While such a mechanism might blur the lines between fiscal and monetary policy, or even compromise the role and independence of central banks, Mr. Boivin argues that “spelling out the contingency plan in advance” would prevent that.

Indeed, when a recession hits, central banks and government typically scramble to each respond in their own way. While monetary policies can be implemented quickly, it can take weeks or months for politicians to put in place fiscal stimulus packages, reducing their effectiveness. A fiscal facility negotiated in advance would be ready to be deployed by the central bank exactly when it’s needed.

Mr. Boivin is aware of the obstacles facing his plan, not the least of which would be persuading a U.S. Congress plagued by gridlock to authorize the creation of special account at the Fed that the central bank could deploy when a recession hits. His study notes, however, that policy co-ordination between the Fed and U.S. Treasury has happened before – including during the 1950s – and could happen again.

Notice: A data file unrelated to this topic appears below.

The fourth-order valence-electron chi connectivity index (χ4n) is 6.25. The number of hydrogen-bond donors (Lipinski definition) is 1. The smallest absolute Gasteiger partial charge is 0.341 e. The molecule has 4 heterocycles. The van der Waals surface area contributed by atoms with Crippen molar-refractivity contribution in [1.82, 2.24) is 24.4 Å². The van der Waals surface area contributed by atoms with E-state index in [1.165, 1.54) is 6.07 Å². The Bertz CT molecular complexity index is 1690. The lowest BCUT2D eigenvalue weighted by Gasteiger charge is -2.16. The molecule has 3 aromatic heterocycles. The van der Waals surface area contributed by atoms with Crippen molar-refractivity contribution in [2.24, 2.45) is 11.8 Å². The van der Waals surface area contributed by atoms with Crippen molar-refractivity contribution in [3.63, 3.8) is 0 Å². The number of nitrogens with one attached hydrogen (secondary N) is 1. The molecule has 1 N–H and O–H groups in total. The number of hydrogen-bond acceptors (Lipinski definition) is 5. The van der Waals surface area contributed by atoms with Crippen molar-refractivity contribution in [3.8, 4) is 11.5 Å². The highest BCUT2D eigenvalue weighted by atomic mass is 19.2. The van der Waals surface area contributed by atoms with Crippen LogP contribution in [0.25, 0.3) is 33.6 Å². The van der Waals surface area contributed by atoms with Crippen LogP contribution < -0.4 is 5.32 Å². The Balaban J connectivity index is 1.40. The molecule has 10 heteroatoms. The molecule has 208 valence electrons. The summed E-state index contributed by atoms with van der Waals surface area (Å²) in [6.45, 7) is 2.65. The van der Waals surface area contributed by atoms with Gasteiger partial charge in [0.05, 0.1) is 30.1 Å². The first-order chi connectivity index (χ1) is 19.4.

The study produced by the BlackRock Investment Institute, the research arm of investment firm BlackRock Inc., which Mr. Boivin has run since leaving his job as an associate deputy minister in the federal Department of Finance in 2014, applies principally to central banks in the United States, Europe, Britain and Japan. Mr. Boivin insists, however, the approach could also be implemented here, with the creation of special emergency fiscal-facility at the Bank of Canada.

“The Canadian piece is not the core element here. That said, the logic applies everywhere,” Mr. Boivin said in an interview with The Globe and Mail following a question-and-answer session at CFA Montréal. “I think the question for Canada now is, after having seen the rest of the world go deep into unconventional [monetary] tools, do we need to follow the exact same path.”

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Unlike other central banks, the Bank of Canada has not resorted to quantitative easing (QE), the main monetary policy innovation of the past decade. But Mr. Boivin suggests Canada might be able to skip QE altogether during a future recession with the “going directly” approach his study discusses.